Monticello lacrosse player Meghan Walin is the Schewels Athlete of the Week.

Some athletes shy away from pressure situations late in games.

Monticello lacrosse player Meghan Walin embraces the challenge.

The senior attacker showcased that will to win last Tuesday during the Mustangs’ 12-11 overtime victory over Rockbridge in the season opener for both schools. Walin scored a game-high four goals and assisted on another to lead her team to its first win of the season.

But it was the timing of her final two tallies that were the most impressive for the senior attacker. Walin scored with six seconds left in regulation as Monticello erased a three-goal deficit to force overtime. The magic continued in the extra session, as she scored on an end-to-end rush on a restart in the first sudden death overtime session to secure the victory and earn Schewels Athlete of the Week.

“I love competition,” Walin said. “I do not have a problem with pressure or being put in high-stakes situations. We had many players contribute that night. Our new goalie, Sarah Frances [Krebs], had an amazing game and was honestly the player that won that game for us. I was confident that if we could win the draw and transition the ball down the field, we could pull it off. Thankfully, my teammates made that happen.”

In overtime, Walin said her instincts just took over.

“Once I received the pass and took on the defenders, I saw one of them take her eyes off me,” she said. “In that split second, I knew I could beat her and I was able to take it from there. It was a total team effort. I was just the one that got to rip the shot. I won’t deny it, that [goal] felt great, but it never would have happened if my team didn’t work as hard as we could all around the filed to make it happen.”

Athletic success is nothing new for Walin. The Monticello senior grew up playing a variety of sports, including soccer, swimming and volleyball and eventually played all of them year-round.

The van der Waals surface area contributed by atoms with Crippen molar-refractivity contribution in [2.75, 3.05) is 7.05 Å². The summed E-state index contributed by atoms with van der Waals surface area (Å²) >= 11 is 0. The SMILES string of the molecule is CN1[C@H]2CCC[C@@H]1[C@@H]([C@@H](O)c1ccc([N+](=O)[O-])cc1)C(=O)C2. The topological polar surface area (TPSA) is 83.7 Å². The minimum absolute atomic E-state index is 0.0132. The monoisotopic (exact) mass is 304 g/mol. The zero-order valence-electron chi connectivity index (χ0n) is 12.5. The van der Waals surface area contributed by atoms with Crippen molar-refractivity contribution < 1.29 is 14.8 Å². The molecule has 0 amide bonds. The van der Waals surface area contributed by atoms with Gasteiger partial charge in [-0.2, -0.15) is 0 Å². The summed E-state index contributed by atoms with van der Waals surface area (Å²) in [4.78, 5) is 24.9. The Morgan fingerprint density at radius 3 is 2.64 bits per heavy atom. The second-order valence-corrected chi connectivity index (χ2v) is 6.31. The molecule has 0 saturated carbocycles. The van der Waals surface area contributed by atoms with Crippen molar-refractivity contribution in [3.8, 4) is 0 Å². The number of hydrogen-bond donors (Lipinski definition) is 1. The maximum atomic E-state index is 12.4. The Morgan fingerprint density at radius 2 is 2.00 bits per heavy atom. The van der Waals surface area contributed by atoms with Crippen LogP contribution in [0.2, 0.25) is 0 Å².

She began playing lacrosse in the third grade to pay homage to her sibling.

“Like so many things, I wanted to follow in my older sister, Kendall’s footsteps,” Walin said. “I probably never would have picked up a lacrosse stick if she had no put one in her hands. We have a healthy sense of competition, which I think helps propels us to do better.”

Walin started playing year-round lacrosse her freshman year at Monticello and it quickly became her favorite sport.

“I really liked the speed of the sport and high-scoring [games] versus [that of] soccer,” Walin said. “The quick stick work, footwork and passing is so exciting when it finally connects and reaches the back of the goal. It’s sheer excitement.”

Her experience with other sports served her well with lacrosse, both on and off the field.

“I really do believe that my soccer experience provided me with an understanding of field position, gaps, lanes, angles and reading opponents offensive and defensive players, that have allowed me to accelerate my lacrosse skills,” Walin said. “Coach [Trent] Holden and Coach [Langley Sloan] have really made a big impact on my understanding of the game and my enjoyment. I’m super lucky to have them in my corner.”

Walin’s preparation was delayed a bit because she was a member of Monticello’s swim team, which finished fourth in the VHSL Class 3 state swimming and diving championships. The senior swam the third leg on the girls 200-yard freestyle relay that finished second overall. She also participated on the 400-yard freestyle relay that finished 10th.

Swimming kept the senior from participating in preseason training sessions for lacrosse and she didn’t practice with the team for the first time until the first day of tryouts.

“Since I have gone to states for swimming each year, it has been really hard to see the team out there getting ready,” Walin said. “The good news is I showed up in good shape, but different muscle groups [still need work], so I’m still getting into lacrosse shape. Practices have been great. We have a lot of new players and many that are extremely talented. We also have experienced players that have played together, so we need to now all work together and focus on the fundamentals.”

One of the key points of emphasis this season for the team is focusing on quick ball movement offensively. Walin said one thing that sets her team apart from others is its freedom on the attacking end.

“We don’t have set players on our offense,” she said. “Our offense is versatile in the fact that we have strong [players] everywhere. Everyone can drive from the top and get through the defense and score. Everyone has the ability to beat their defender on a crease and roll.”